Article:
February 21, 2020
Clinical Contributors to this Story
Jonathan Reich, M.D. contributes to topics such as Bariatric Surgery.
For those struggling with weight loss, the endless options of diets, fitness routines and “quick fixes” can be overwhelming. For the right person, bariatric surgery may be the best opportunity to lose weight and keep it off. For many, bariatric surgery often leads to a much healthier life.
How do I start?
The first step is talking to a specialist to see if bariatric surgery is right for you. There are many factors that help determine if a surgeon will consider you for surgery.
Weight loss surgery might be a good option if you:
- Have a BMI (body mass index) of 40 or higher
- Have a BMI of 35 or higher plus a serious medical condition such as high blood cholesterol, high blood pressure, sleep apnea, type 2 diabetes, arthritis or PCOS
- Had unsuccessful attempts at controlling your weight using other weight loss methods
- Are unable to perform routine daily activities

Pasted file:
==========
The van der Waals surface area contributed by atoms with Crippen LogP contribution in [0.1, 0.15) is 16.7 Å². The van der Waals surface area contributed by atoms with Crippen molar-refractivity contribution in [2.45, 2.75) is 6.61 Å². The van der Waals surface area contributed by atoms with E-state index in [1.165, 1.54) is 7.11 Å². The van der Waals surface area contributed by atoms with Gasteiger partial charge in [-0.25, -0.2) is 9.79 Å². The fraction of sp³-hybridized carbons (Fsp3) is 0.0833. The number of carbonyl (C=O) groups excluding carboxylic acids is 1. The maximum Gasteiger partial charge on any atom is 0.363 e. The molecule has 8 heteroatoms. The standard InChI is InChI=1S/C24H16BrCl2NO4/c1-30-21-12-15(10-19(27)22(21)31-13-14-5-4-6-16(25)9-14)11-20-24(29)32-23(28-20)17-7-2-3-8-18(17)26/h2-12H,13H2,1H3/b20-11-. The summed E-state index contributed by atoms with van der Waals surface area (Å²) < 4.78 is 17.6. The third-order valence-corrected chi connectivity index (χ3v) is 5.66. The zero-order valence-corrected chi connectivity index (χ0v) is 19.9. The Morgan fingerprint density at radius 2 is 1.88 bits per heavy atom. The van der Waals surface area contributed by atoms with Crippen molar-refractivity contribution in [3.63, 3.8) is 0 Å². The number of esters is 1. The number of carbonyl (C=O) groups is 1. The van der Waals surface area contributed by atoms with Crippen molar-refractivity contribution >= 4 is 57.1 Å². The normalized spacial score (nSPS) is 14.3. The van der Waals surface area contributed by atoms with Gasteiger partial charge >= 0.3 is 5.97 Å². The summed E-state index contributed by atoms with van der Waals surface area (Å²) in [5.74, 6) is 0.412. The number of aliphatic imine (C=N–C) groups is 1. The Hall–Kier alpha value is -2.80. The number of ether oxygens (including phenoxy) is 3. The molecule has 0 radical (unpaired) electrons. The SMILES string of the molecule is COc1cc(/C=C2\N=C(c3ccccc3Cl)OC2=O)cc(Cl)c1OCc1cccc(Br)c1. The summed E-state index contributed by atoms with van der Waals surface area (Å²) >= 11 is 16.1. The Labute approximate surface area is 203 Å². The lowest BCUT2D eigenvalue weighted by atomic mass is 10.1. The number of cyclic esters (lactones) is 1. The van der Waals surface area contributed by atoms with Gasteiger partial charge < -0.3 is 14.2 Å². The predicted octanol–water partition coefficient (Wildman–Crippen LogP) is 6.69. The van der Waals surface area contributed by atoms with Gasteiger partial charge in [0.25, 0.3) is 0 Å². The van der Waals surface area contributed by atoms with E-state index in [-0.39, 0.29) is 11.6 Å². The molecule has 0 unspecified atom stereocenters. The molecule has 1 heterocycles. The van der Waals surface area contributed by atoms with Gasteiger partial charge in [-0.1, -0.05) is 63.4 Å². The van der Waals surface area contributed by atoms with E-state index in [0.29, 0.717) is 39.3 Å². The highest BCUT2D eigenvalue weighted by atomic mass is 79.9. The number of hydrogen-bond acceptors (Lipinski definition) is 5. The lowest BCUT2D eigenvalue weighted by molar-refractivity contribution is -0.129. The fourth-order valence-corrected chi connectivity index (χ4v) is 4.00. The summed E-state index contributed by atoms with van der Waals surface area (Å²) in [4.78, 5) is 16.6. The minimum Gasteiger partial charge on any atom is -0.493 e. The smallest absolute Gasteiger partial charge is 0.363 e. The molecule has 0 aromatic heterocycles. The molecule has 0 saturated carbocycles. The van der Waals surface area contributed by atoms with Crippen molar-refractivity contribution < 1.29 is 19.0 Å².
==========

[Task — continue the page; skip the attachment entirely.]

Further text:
“Bariatric surgery is a very effective method for treating obesity,” says Jonathan Reich, M.D., bariatric surgeon at Southern Ocean Medical Center and Bayshore Medical Center. “But it’s important that patients are ready to make significant lifestyle changes.”
Evaluating if you’re ready for surgery
Even if you meet all the guidelines for consideration, there is still an extensive screening process before you’re able to move forward with surgery.
Your team of health care professions will talk to you about:
- Your nutrition and weight history
- Any underlying medical conditions
- Your psychological status
- Your motivation for change
Continuing to be motivated both physically and mentally is necessary to achieve the best results.
Talking to your doctor
It’s important to talk with your doctor about your weight goals and how your weight affects your health. Your team will work together to consider your history, condition and expectations in order to form a plan that works for you.
“There are many different patient factors to take into account when thinking about bariatric surgery,” says Dr. Reich. “It’s important to talk to your team about your dietary habits and overall lifestyle to identify a procedure that will offer you the best results.
The material provided through HealthU is intended to be used as general information only and should not replace the advice of your physician. Always consult your physician for individual care.
Do you have questions about whether or not bariatric surgery is right for you? Our care team is available to answer your questions.